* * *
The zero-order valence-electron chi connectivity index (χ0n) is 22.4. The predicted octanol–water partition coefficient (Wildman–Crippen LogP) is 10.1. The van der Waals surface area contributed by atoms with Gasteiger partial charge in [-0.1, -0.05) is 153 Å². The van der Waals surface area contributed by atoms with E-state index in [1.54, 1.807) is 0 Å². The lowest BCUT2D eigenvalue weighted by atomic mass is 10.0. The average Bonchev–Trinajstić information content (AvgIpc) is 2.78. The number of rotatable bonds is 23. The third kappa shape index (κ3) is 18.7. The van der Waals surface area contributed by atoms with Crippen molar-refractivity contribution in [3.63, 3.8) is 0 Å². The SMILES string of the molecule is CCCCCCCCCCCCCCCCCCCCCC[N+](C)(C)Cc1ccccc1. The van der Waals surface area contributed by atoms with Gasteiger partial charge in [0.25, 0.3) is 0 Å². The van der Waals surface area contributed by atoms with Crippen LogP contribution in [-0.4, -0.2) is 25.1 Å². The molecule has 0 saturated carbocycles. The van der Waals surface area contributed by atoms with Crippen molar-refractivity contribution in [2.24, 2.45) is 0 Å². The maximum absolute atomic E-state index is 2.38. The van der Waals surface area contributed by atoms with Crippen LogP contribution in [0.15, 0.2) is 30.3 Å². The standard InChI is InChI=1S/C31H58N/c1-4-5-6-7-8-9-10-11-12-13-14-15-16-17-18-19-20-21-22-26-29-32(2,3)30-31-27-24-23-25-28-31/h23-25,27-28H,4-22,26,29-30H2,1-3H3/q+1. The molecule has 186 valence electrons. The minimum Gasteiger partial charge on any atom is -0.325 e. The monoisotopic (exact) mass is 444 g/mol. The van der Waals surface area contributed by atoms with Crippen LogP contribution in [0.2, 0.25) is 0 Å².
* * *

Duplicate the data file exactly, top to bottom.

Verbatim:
The zero-order valence-electron chi connectivity index (χ0n) is 22.4. The predicted octanol–water partition coefficient (Wildman–Crippen LogP) is 10.1. The van der Waals surface area contributed by atoms with Gasteiger partial charge in [-0.1, -0.05) is 153 Å². The van der Waals surface area contributed by atoms with E-state index in [1.54, 1.807) is 0 Å². The lowest BCUT2D eigenvalue weighted by atomic mass is 10.0. The average Bonchev–Trinajstić information content (AvgIpc) is 2.78. The number of rotatable bonds is 23. The third kappa shape index (κ3) is 18.7. The van der Waals surface area contributed by atoms with Crippen molar-refractivity contribution in [3.63, 3.8) is 0 Å². The SMILES string of the molecule is CCCCCCCCCCCCCCCCCCCCCC[N+](C)(C)Cc1ccccc1. The van der Waals surface area contributed by atoms with Gasteiger partial charge in [0.25, 0.3) is 0 Å². The van der Waals surface area contributed by atoms with Crippen LogP contribution in [-0.4, -0.2) is 25.1 Å². The molecule has 0 saturated carbocycles. The van der Waals surface area contributed by atoms with Crippen molar-refractivity contribution in [2.24, 2.45) is 0 Å². The maximum absolute atomic E-state index is 2.38. The van der Waals surface area contributed by atoms with Crippen LogP contribution in [0.15, 0.2) is 30.3 Å². The standard InChI is InChI=1S/C31H58N/c1-4-5-6-7-8-9-10-11-12-13-14-15-16-17-18-19-20-21-22-26-29-32(2,3)30-31-27-24-23-25-28-31/h23-25,27-28H,4-22,26,29-30H2,1-3H3/q+1. The molecule has 186 valence electrons. The minimum Gasteiger partial charge on any atom is -0.325 e. The monoisotopic (exact) mass is 444 g/mol. The van der Waals surface area contributed by atoms with Crippen LogP contribution in [0.2, 0.25) is 0 Å².